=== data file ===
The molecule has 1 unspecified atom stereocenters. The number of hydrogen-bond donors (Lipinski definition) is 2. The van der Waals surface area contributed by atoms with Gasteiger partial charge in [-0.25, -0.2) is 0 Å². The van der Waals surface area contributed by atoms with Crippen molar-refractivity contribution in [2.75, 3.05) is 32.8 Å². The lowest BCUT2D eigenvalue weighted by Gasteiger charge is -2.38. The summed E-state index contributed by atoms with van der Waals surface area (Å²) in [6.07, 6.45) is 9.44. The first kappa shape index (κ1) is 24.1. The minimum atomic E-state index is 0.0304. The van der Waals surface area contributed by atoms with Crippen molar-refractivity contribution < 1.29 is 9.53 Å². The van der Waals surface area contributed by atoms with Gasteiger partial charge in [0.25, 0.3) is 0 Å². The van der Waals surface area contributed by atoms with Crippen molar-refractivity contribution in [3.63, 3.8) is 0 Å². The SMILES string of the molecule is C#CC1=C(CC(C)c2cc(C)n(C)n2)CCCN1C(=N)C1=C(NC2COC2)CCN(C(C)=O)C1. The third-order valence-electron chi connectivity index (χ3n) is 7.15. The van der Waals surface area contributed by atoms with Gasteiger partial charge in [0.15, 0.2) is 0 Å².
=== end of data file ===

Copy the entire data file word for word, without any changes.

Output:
The molecule has 1 unspecified atom stereocenters. The number of hydrogen-bond donors (Lipinski definition) is 2. The van der Waals surface area contributed by atoms with Gasteiger partial charge in [-0.25, -0.2) is 0 Å². The van der Waals surface area contributed by atoms with Crippen molar-refractivity contribution in [2.75, 3.05) is 32.8 Å². The lowest BCUT2D eigenvalue weighted by Gasteiger charge is -2.38. The summed E-state index contributed by atoms with van der Waals surface area (Å²) in [6.07, 6.45) is 9.44. The first kappa shape index (κ1) is 24.1. The minimum atomic E-state index is 0.0304. The van der Waals surface area contributed by atoms with Crippen molar-refractivity contribution < 1.29 is 9.53 Å². The van der Waals surface area contributed by atoms with Gasteiger partial charge in [0.25, 0.3) is 0 Å². The van der Waals surface area contributed by atoms with Crippen molar-refractivity contribution in [3.63, 3.8) is 0 Å². The SMILES string of the molecule is C#CC1=C(CC(C)c2cc(C)n(C)n2)CCCN1C(=N)C1=C(NC2COC2)CCN(C(C)=O)C1. The third-order valence-electron chi connectivity index (χ3n) is 7.15. The van der Waals surface area contributed by atoms with Gasteiger partial charge in [0.15, 0.2) is 0 Å².